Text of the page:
Carlota of Mexico

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Carlota of Mexico
Drawing of the royal family of Belgium, The little girl in the middle is Charlotte.
Empress Charlotte in mourning clothes. Photography by Eugène Disdéri, 1867.
The funeral of Empress Charlotte in Laeken, on 22 January 1927.

Charlotte of Belgium (Marie Charlotte Amélie Augustine Victoire Clémentine Léopoldine); 7 June 1840 – 19 January 1927), known by the Spanish version of her name, Carlota, was by birth a Princess of Belgium and member of the House of Wettin in the branch of Saxe-Coburg and Gotha (as such she was also styled Princess of Saxe-Coburg and Gotha and Duchess in Saxony). As the wife of Archduke Maximilian of Austria, Viceroy of Lombardy–Venetia and later Emperor of Mexico, she became Archduchess of Austria (in 1857) and Empress consort of the Second Mexican Empire (in 1864).

Quotes about Carlota of Mexico[edit]

  • Certainly, in such conditions there is enough to seduce those of our young officers whom Belgian neutrality condemns to a rest of which they are somewhat impatient. The honor of carrying with dignity abroad the name of the fatherland and that of defending the august daughter of a beloved sovereign will soon, we have no doubt, fill the ranks of the Belgian-Mexican legion.
  • Whatever opinion one forms of the enterprise to which Archduke Maximilian has just devoted his life, it is not possible for us Belgians to forget that the princess who shares the destinies of the new emperor is also the beloved daughter of our king, that she grew up among us, that our homeland is her own, and that she has the right to count on the sympathies and the wishes of her compatriots .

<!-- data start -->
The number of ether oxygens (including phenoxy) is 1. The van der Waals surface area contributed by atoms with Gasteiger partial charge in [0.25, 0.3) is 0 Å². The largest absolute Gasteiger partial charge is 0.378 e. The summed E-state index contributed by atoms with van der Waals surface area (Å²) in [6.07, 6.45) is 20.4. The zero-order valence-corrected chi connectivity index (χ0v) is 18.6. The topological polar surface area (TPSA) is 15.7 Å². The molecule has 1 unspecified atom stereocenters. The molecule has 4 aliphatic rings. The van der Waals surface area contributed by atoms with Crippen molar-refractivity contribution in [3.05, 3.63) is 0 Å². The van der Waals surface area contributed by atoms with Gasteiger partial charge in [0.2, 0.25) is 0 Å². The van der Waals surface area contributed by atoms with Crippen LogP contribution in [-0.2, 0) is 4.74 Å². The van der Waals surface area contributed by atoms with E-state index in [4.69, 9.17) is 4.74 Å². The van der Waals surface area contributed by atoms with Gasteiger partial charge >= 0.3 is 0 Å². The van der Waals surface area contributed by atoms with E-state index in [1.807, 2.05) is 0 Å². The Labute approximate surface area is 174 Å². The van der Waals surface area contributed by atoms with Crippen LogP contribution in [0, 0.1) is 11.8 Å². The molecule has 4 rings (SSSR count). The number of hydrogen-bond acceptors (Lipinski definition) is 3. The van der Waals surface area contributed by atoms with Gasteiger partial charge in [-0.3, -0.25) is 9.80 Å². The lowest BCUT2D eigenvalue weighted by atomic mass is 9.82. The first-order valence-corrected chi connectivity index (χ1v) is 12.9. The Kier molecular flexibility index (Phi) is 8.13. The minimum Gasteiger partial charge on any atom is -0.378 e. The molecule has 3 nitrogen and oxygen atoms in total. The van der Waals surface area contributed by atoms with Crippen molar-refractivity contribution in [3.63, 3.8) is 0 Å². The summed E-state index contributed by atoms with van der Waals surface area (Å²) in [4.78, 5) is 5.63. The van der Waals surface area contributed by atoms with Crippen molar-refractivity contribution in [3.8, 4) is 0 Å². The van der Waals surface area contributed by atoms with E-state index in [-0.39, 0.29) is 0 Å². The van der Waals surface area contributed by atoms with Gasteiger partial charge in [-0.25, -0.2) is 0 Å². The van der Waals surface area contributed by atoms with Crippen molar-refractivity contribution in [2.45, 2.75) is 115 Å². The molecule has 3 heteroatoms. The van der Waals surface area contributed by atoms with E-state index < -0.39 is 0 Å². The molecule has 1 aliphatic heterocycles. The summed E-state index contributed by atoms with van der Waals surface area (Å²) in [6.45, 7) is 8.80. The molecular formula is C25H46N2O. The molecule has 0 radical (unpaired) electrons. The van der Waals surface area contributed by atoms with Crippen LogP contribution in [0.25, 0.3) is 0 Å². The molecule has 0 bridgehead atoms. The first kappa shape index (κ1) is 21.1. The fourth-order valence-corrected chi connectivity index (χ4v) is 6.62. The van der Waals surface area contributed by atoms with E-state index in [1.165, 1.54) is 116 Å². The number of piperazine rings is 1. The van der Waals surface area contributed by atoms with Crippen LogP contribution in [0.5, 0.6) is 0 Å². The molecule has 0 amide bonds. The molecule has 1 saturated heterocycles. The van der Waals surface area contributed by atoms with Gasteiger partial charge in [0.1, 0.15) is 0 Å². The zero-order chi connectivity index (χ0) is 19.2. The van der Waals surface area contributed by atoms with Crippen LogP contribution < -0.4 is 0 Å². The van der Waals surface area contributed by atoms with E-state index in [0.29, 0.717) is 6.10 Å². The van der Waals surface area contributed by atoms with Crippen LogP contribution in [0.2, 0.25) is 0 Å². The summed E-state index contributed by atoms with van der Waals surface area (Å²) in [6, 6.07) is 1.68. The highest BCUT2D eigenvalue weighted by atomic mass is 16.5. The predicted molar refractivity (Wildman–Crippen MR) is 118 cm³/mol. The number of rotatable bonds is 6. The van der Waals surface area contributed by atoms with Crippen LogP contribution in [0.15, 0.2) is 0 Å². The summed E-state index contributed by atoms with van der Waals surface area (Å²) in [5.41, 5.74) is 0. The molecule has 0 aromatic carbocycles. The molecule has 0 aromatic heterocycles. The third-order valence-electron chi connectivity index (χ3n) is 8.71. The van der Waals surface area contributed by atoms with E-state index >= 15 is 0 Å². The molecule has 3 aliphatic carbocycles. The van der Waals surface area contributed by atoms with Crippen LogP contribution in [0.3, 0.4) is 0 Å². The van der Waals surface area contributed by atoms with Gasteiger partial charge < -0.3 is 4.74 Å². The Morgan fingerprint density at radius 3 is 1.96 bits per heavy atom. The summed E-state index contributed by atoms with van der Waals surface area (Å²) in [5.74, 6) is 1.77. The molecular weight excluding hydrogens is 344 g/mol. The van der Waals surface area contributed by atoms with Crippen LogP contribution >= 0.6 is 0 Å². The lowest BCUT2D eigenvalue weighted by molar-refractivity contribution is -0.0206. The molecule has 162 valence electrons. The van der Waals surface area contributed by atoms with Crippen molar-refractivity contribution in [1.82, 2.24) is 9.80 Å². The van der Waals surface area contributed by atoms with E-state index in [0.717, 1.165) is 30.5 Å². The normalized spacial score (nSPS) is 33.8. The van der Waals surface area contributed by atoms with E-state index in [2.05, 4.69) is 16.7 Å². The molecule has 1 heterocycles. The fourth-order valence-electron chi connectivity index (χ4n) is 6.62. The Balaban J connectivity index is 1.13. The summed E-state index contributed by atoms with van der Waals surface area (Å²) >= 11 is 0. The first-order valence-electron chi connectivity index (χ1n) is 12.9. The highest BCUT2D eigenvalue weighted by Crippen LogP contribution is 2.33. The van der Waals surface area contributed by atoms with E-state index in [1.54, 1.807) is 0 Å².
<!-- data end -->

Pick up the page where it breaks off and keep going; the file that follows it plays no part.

• It is understandable that a colonial establishment organized under such conditions cannot fail to prosper. We are also convinced that the example of the Empress' s guards will be followed by a large number of our compatriots who, trusting with reason in the new situation in Mexico, will take advantage of all this set of circumstances so exceptionally advantageous, to to go bring the contribution of their arms and their intelligence to the beautiful work of civilization undertaken by the emperor Maximilian and the empress Charlotte, his august companion.
  • It would even appear that this prince wanted to lay down his crown a month ago and return to Europe after having explained his conduct in a proclamation to his people, but the Empress Charlotte would have thrown herself at his neck, begging him to still maintain the situation and wait until she was able to see the Emperor of the French. Maximilian’s determination is therefore only suspended, and many people continue to believe that the current ruler of Mexico will return to Europe before our soldiers.
  • Will she succeed? We ignore it, but the truth does not allow us to conceal that, under the current conditions of Europe, with the commitments made by the French government, with the state of minds and things in the North of America. , the difficulties are enormous, not to say insurmountable.
    • The Mexican adventure of Maximilian and Charlotte through Belgian eyes. The Mexican Empire in the Newspaper Press (1864-1867). (Wim Bouw), Charlotte and Napoleon Charlotte arrived in Paris on August 9, where she was received rather coolly. Nevertheless, Charlotte negotiated with several political figures, including the Minister of Foreign Affairs, Drouyn De Lhuys. She thought she had convinced him, not knowing that he had already been fired. On 11 August she met Napoleon, but the talks were not very successful. Two days later she negotiated again with Napoleon, but the following day the French Council of Ministers advised the emperor against all further involvement in Mexico. On August 19, Charlotte obtained the definitive “nun” from Napoleon. Discouraged, she went to Miramar's castle. She sent Maximilian a 3-word telegram “Todo es inutil!”. She, too, was clearly beginning to lose heart. Le Bien Public, 13 augustus 1866.

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